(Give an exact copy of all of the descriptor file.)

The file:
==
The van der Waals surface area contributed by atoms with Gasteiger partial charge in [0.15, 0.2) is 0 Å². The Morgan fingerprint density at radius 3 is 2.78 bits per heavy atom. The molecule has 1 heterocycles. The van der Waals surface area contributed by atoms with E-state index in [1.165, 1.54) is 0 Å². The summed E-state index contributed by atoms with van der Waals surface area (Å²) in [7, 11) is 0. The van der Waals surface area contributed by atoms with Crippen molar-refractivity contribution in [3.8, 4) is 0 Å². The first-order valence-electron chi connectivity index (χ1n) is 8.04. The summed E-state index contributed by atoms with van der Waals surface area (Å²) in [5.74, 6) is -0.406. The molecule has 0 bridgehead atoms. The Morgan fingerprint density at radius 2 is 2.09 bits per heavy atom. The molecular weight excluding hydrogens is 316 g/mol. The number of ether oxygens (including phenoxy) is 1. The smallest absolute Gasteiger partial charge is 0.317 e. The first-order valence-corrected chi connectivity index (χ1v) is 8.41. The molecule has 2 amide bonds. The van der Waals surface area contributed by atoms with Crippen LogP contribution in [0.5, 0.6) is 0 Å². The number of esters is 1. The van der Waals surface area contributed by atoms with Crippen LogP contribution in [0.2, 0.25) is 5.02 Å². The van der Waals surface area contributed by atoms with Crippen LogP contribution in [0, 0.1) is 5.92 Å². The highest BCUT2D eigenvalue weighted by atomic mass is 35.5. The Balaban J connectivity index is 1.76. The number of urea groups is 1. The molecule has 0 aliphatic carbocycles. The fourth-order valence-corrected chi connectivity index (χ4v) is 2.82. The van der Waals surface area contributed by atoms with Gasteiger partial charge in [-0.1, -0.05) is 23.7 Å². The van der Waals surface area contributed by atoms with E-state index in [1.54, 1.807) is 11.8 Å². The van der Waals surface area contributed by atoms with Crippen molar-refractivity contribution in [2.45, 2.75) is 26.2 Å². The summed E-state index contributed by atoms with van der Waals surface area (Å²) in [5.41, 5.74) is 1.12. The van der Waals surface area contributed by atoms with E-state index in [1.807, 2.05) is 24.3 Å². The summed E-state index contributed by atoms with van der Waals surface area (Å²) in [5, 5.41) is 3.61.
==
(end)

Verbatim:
The van der Waals surface area contributed by atoms with Gasteiger partial charge in [0.15, 0.2) is 0 Å². The Morgan fingerprint density at radius 3 is 2.78 bits per heavy atom. The molecule has 1 heterocycles. The van der Waals surface area contributed by atoms with E-state index in [1.165, 1.54) is 0 Å². The summed E-state index contributed by atoms with van der Waals surface area (Å²) in [7, 11) is 0. The van der Waals surface area contributed by atoms with Crippen molar-refractivity contribution in [3.8, 4) is 0 Å². The first-order valence-electron chi connectivity index (χ1n) is 8.04. The summed E-state index contributed by atoms with van der Waals surface area (Å²) in [5.74, 6) is -0.406. The molecule has 0 bridgehead atoms. The Morgan fingerprint density at radius 2 is 2.09 bits per heavy atom. The molecular weight excluding hydrogens is 316 g/mol. The number of ether oxygens (including phenoxy) is 1. The smallest absolute Gasteiger partial charge is 0.317 e. The first-order valence-corrected chi connectivity index (χ1v) is 8.41. The molecule has 2 amide bonds. The van der Waals surface area contributed by atoms with Crippen LogP contribution in [0.5, 0.6) is 0 Å². The number of esters is 1. The van der Waals surface area contributed by atoms with Crippen LogP contribution in [0.2, 0.25) is 5.02 Å². The van der Waals surface area contributed by atoms with Crippen LogP contribution in [0, 0.1) is 5.92 Å². The highest BCUT2D eigenvalue weighted by atomic mass is 35.5. The Balaban J connectivity index is 1.76. The number of urea groups is 1. The molecule has 0 aliphatic carbocycles. The fourth-order valence-corrected chi connectivity index (χ4v) is 2.82. The van der Waals surface area contributed by atoms with Gasteiger partial charge in [-0.1, -0.05) is 23.7 Å². The van der Waals surface area contributed by atoms with E-state index in [1.54, 1.807) is 11.8 Å². The van der Waals surface area contributed by atoms with Crippen molar-refractivity contribution in [2.45, 2.75) is 26.2 Å². The summed E-state index contributed by atoms with van der Waals surface area (Å²) in [5.41, 5.74) is 1.12. The van der Waals surface area contributed by atoms with E-state index in [1.807, 2.05) is 24.3 Å². The summed E-state index contributed by atoms with van der Waals surface area (Å²) in [5, 5.41) is 3.61.